In August 2020 I gave my first patchwork and quilt workshop at a baby shower party. Together with the guests of the party, we sewed the quilt top of Sara’s baby quilt. The workshop was organized by Hobby House Qatar who received two further requests for patchwork workshops after the photos went viral.
But the timing was a bit of an issue. We managed to arrange one workshop at the end of August which was a private one-to-one tutoring. Over two days we managed to finish the patchwork top for a quilted cushion, the patchwork sandwich as well as the first basic steps for quilting it.
Developing the Pattern
When I started brainstorming on what could be done within two days, I immediately thought of a quilted cushion cover. In my opinion, they are perfect for starting off in the world of patchwork and quilting.
So, I started developing a pattern that covers the basic patchwork blocks such as Half Square Triangles, Diamond Squares, and House Squares.
This gave me the opportunity to talk Lolwa through these basic building blocks. At the same time, I showed her other examples from my quilting projects that used different blocks. As I give most of my quilts away, I had to show her photos. But it gave her a good idea of the variety you can achieve with Half Square Triangles alone.
Why I Love Quilted Cushions
I love making quilted cushions. Having started off with them as well, I think there are perfect quilting projects for a beginner.
- They are quick to finish and you have relatively quickly a success. If you start off with a whole quilt you are likely to be annoyed at one point as it will simply take ages to finish it.
- They are perfect to learn the basic building blocks and to try out different combinations.
- You can try out a new block as a cushion cover before attempting a whole quilt. This way you can check if it works well with the fabric you have chosen or see if the colors are harmonious.
- And they are easier to quilt for a beginner. There is less fabric you have to handle under your sewing machine. It is easier to move around this way. And even for a more advanced quilter, they are a cool way to practice your free motion quilting techniques.
And of course, you can use all your fabric scraps for them and make them matching to your quilts. 🙂
Mixing up Some Blocks
I had prepared a few things for the workshop, but as we needed only a few of the prints from the charm pack I could not cut those in advance. On day 1 we concentrated mainly on cutting the fabrics for the basic blocks and sewing Half Square Triangles.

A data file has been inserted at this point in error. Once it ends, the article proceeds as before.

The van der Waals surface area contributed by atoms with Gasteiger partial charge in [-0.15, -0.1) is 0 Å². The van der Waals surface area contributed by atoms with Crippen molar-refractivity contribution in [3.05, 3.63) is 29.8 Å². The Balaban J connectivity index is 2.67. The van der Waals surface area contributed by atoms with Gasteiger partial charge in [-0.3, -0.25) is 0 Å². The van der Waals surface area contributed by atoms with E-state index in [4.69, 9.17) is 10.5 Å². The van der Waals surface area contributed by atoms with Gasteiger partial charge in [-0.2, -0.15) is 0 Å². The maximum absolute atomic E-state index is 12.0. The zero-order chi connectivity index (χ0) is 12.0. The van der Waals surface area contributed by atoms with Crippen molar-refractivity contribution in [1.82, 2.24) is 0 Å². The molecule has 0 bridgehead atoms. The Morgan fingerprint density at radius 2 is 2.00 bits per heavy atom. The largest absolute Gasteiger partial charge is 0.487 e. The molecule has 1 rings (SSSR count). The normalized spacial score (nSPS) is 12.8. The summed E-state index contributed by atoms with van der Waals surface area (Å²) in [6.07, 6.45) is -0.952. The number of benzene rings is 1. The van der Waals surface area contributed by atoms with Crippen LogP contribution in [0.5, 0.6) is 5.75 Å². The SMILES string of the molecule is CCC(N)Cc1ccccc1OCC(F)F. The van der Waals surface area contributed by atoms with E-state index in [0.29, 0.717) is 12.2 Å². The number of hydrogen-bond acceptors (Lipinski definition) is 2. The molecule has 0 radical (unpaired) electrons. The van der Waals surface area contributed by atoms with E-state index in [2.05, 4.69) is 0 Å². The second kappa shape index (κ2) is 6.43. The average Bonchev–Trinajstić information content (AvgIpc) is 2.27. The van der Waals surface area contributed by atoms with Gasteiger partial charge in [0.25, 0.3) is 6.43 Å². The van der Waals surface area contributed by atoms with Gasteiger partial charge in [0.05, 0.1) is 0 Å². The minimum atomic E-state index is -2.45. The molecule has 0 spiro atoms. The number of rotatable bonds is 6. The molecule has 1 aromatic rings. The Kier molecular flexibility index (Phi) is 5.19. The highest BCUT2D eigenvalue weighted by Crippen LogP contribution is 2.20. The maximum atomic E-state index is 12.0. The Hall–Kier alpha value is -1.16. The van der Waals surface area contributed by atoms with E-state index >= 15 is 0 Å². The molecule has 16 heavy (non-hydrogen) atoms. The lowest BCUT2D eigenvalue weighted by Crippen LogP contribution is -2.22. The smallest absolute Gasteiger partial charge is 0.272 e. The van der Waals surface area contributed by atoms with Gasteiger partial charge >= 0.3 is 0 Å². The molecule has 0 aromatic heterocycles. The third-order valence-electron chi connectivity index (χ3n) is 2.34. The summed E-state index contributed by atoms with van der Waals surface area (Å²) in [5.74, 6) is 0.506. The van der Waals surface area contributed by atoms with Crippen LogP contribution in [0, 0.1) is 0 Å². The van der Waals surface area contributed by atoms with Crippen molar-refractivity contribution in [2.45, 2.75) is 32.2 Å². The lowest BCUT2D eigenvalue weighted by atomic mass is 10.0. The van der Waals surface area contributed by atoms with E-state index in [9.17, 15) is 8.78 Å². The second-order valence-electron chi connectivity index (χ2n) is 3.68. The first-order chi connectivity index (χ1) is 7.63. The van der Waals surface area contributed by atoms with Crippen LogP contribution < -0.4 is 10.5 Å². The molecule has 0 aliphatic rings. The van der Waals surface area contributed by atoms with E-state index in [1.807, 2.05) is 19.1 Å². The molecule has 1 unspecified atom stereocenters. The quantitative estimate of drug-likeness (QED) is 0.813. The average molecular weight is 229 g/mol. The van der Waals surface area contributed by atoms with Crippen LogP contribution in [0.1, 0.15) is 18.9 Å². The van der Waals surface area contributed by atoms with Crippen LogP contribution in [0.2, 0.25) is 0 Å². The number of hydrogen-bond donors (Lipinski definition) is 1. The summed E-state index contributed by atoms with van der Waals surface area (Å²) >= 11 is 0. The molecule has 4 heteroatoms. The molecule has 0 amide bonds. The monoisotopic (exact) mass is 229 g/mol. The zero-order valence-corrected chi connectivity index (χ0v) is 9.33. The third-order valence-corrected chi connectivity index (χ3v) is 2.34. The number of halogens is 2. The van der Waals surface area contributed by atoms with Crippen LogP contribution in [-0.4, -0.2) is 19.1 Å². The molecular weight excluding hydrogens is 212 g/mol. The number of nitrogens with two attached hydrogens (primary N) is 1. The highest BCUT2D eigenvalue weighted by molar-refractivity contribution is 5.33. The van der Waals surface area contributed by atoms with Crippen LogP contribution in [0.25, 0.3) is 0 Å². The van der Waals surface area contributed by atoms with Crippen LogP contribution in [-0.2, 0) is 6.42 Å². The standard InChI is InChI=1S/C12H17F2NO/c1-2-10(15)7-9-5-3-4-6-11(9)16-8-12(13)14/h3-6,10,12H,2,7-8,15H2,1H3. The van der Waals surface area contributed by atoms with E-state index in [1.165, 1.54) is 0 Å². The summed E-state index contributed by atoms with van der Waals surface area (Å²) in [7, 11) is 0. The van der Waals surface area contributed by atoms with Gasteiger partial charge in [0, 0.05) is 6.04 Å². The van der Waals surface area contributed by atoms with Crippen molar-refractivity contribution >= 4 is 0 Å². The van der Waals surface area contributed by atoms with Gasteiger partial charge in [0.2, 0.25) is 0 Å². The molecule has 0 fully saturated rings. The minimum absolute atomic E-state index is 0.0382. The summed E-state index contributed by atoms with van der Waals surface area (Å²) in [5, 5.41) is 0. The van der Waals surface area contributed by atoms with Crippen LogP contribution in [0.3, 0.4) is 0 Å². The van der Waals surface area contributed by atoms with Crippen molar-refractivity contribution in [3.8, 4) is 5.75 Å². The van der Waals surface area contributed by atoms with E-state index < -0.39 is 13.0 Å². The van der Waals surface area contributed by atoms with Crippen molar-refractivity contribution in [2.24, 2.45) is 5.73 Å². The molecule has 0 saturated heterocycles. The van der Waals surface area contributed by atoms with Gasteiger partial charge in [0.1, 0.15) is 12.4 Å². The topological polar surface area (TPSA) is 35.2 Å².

Squaring up the Half Square Triangles took us quite some time. This is such an important part that I wanted to make sure that Lolwa really knows how to do it. Despite the fact, it is such an annoying and tedious step for making a quilted cushion. I knew that this could be demotivating for her and I kept encouraging her by telling her that I also do not like this part of the process… 🙂
Mixing up Some Blocks
On day two we focused on putting the basic blocks together to assemble the patchwork top of the cushion. When doing this a little mix-up of blocks happened. But we noticed it too late when we were done with the middle row of blocks.
If you compare this pattern with the one in the photo you might notice the different directions of the outer green House Squares. 😉
So, the lesson of this day was to make the best out of it and work around our little mistakes.
Instead of undoing the seam, we just switched the direction of the outer light orange-white Half Square Triangles. As it still looked a bit odd, we added tiny green triangles in the white corners to match the green print of the House Square. I am not 100% sure, but I think this new shape is called a Boat Square. 🙂
The final patchwork top turned out to look slightly different than the design I had developed. But it looked harmonious nevertheless. No one will see our tiny mistake after all… 😉
Quilting the Patchwork Sandwich
Day two was almost over when we finally managed to put together the patchwork sandwich. But the quilting was nothing was too much to finish as it was planned originally. After more than four hours of working on our patchwork cushion cover, we were both pretty exhausted. I just showed Lolwa how the quilting part is done and what you need to pay attention to. In the end, it is a learning-by-trial process I believe.
So, I took Lolwa’s patchwork cushion cover home and quilted it the next day. To make her feel part of the process I recorded a little video of me quilting the cushion. 🙂
Lolwa’s Finished Quilted Cushion
Another thing I like about quilted cushions is that are quick to finish. No binding is needed. All you need is the fabric for making an envelope backing for the backside.
Quilting and finishing the cushion was actually faster than preparing the quilted cushion for a nice little photo shot with the quilter’s husband. 🙂
Another thing that I had already introduced for Sara’s baby quilt is these nice little improvised paper bags. I just got plain paper bags and made some Me + My Craftroom stickers and labels on the computer.
Considering the fact that Me + My Craftroom is just a hobby so far, I start to look quite professional and serious already… 🙂
If you are interested in the pattern of this quilted cushion, check out the Me + My Craftroom Shop. I am planning to make all my patchwork patterns available for downloading as PDF files.